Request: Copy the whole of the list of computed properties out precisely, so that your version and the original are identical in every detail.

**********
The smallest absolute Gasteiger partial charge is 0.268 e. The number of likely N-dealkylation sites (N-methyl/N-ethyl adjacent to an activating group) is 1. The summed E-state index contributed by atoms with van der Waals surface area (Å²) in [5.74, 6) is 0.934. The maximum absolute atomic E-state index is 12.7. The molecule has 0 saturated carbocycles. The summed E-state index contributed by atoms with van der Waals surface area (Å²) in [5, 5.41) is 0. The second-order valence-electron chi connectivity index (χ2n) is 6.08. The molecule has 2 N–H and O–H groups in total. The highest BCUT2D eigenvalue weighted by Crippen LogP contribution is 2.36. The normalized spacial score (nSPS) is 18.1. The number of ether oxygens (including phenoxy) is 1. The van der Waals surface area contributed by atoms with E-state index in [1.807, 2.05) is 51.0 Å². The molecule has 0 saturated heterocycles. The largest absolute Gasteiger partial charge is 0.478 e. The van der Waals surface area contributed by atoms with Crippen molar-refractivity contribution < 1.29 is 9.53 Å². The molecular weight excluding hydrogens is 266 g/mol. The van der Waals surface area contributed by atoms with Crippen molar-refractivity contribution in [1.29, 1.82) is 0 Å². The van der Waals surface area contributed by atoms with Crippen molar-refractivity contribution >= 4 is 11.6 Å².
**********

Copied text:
The smallest absolute Gasteiger partial charge is 0.268 e. The number of likely N-dealkylation sites (N-methyl/N-ethyl adjacent to an activating group) is 1. The summed E-state index contributed by atoms with van der Waals surface area (Å²) in [5.74, 6) is 0.934. The maximum absolute atomic E-state index is 12.7. The molecule has 0 saturated carbocycles. The summed E-state index contributed by atoms with van der Waals surface area (Å²) in [5, 5.41) is 0. The second-order valence-electron chi connectivity index (χ2n) is 6.08. The molecule has 2 N–H and O–H groups in total. The highest BCUT2D eigenvalue weighted by Crippen LogP contribution is 2.36. The normalized spacial score (nSPS) is 18.1. The number of ether oxygens (including phenoxy) is 1. The van der Waals surface area contributed by atoms with E-state index in [1.807, 2.05) is 51.0 Å². The molecule has 0 saturated heterocycles. The largest absolute Gasteiger partial charge is 0.478 e. The van der Waals surface area contributed by atoms with Crippen molar-refractivity contribution < 1.29 is 9.53 Å². The molecular weight excluding hydrogens is 266 g/mol. The van der Waals surface area contributed by atoms with Crippen molar-refractivity contribution in [1.29, 1.82) is 0 Å². The van der Waals surface area contributed by atoms with Crippen molar-refractivity contribution >= 4 is 11.6 Å².